Photocatalytic degradation of non-steroidal anti-inflammatory drugs with TiO2 and simulated solar irradiation.Water Res. 2008 Feb; 42(3):585-94.WR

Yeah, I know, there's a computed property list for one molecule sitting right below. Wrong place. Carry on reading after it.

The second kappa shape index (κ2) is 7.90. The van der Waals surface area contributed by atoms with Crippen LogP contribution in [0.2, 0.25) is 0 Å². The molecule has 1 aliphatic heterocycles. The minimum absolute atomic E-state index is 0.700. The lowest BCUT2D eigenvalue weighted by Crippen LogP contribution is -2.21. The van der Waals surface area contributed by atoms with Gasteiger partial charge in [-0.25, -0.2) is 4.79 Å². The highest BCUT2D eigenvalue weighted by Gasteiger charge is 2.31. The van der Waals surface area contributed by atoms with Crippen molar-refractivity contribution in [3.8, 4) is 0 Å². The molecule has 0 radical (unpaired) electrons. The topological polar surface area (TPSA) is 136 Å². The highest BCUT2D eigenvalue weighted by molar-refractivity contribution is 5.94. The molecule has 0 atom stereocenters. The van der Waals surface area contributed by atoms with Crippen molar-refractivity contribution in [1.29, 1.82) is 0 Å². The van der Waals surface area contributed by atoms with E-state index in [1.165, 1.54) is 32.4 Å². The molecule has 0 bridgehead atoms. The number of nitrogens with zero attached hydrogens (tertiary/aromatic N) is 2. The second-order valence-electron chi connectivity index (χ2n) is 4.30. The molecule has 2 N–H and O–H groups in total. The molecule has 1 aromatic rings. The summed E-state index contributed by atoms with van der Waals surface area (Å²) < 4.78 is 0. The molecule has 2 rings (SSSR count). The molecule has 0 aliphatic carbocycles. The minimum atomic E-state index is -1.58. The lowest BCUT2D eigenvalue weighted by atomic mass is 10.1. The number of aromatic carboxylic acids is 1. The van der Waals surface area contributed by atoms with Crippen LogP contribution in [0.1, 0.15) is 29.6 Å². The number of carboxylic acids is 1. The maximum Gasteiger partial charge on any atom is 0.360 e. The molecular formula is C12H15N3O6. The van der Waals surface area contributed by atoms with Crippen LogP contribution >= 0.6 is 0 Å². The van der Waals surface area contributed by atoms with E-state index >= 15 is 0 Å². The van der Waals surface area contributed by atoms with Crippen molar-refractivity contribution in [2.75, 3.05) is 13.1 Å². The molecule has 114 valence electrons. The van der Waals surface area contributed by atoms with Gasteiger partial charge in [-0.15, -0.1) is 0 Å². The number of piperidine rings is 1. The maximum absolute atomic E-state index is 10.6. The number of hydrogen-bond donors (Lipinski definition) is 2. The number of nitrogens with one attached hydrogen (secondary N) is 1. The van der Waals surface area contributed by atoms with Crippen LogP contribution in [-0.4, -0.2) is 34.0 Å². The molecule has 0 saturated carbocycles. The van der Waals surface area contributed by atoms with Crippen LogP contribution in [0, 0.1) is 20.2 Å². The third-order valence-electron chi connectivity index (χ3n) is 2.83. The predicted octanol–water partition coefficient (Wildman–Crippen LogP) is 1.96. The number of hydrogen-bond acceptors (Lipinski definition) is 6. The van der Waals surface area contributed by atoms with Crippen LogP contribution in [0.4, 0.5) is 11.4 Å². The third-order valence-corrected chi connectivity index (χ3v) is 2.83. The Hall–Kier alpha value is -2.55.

The aim of this work is to evaluate and compare the degradation achieved for three non-steroidal anti-inflammatory drugs (NSAIDs) by heterogeneous TiO2 photocatalytic means in aqueous solution at laboratory scale. The selected pharmaceutical compounds were diclofenac (DCF), naproxen (NPX) and ibuprofen (IBP). These compounds were used in their sodium salt chemical form. Previous experiments (adsorption, photolysis and thermodegradation) were developed to evaluate non-catalytic degradation for each NSAID. Photocatalytic experiments were carried out in a Xe-lamp reactor in order to study the influences of different operational conditions (catalyst load, temperature and dissolved oxygen concentration). These results showed that the optimum amount of TiO2, to achieve maximum degradation, of IBP was 1g/L. In contrast, the maximum degradation for DCF or NPX was observed at a TiO2 loading of 0.1g/L. Temperature had a significant effect only for NPX degradation, achieving almost 99% phototransformation. No significant differences were observed for DCF and IBP at 20, 30 and 40 degrees C. Dissolved oxygen concentration was an important parameter to increase the degradation for NPX and IBP. However, it was observed that its rate of mineralization did not increase. Intermediate metabolites were detected in all cases. Hydroxyl metabolites were the most important residual compounds after the photocatalytic treatment of IBP. The inhibition percentage of bioluminescence from Vibro fischeri--as a toxicity parameter--increased during the irradiation time due to the residual concentration of the hydroxyl metabolites generated. However, after 120 min, in experiments with 40 mg/L of dissolved oxygen, a decrease of the % inhibition was observed. Only photocatalytic treatment of IBP drives to a satisfactory biodegradability index BOD5/COD (between 0.16 and 0.42) and, only in this case, a post-biological treatment could be suggested.